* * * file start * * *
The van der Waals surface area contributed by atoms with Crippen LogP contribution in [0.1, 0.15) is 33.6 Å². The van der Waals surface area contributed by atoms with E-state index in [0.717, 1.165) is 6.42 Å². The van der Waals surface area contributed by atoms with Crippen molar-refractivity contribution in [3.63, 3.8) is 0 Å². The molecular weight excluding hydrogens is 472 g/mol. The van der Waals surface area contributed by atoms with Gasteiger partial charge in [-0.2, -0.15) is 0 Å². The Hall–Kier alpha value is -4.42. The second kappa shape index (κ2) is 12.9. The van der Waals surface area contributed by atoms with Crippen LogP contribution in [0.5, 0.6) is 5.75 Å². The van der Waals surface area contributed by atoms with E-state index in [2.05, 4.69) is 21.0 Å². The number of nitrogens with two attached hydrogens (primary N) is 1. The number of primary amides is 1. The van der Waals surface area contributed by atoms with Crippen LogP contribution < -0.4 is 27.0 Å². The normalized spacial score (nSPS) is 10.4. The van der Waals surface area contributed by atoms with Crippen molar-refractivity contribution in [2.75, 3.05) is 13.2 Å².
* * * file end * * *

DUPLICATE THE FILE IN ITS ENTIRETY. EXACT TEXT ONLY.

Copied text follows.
The van der Waals surface area contributed by atoms with Crippen LogP contribution in [0.1, 0.15) is 33.6 Å². The van der Waals surface area contributed by atoms with E-state index in [0.717, 1.165) is 6.42 Å². The van der Waals surface area contributed by atoms with Crippen molar-refractivity contribution in [3.63, 3.8) is 0 Å². The molecular weight excluding hydrogens is 472 g/mol. The van der Waals surface area contributed by atoms with Gasteiger partial charge in [-0.2, -0.15) is 0 Å². The Hall–Kier alpha value is -4.42. The second kappa shape index (κ2) is 12.9. The van der Waals surface area contributed by atoms with Crippen LogP contribution in [0.5, 0.6) is 5.75 Å². The van der Waals surface area contributed by atoms with E-state index in [2.05, 4.69) is 21.0 Å². The number of nitrogens with two attached hydrogens (primary N) is 1. The number of primary amides is 1. The van der Waals surface area contributed by atoms with Crippen LogP contribution < -0.4 is 27.0 Å². The normalized spacial score (nSPS) is 10.4. The van der Waals surface area contributed by atoms with Crippen molar-refractivity contribution in [2.75, 3.05) is 13.2 Å².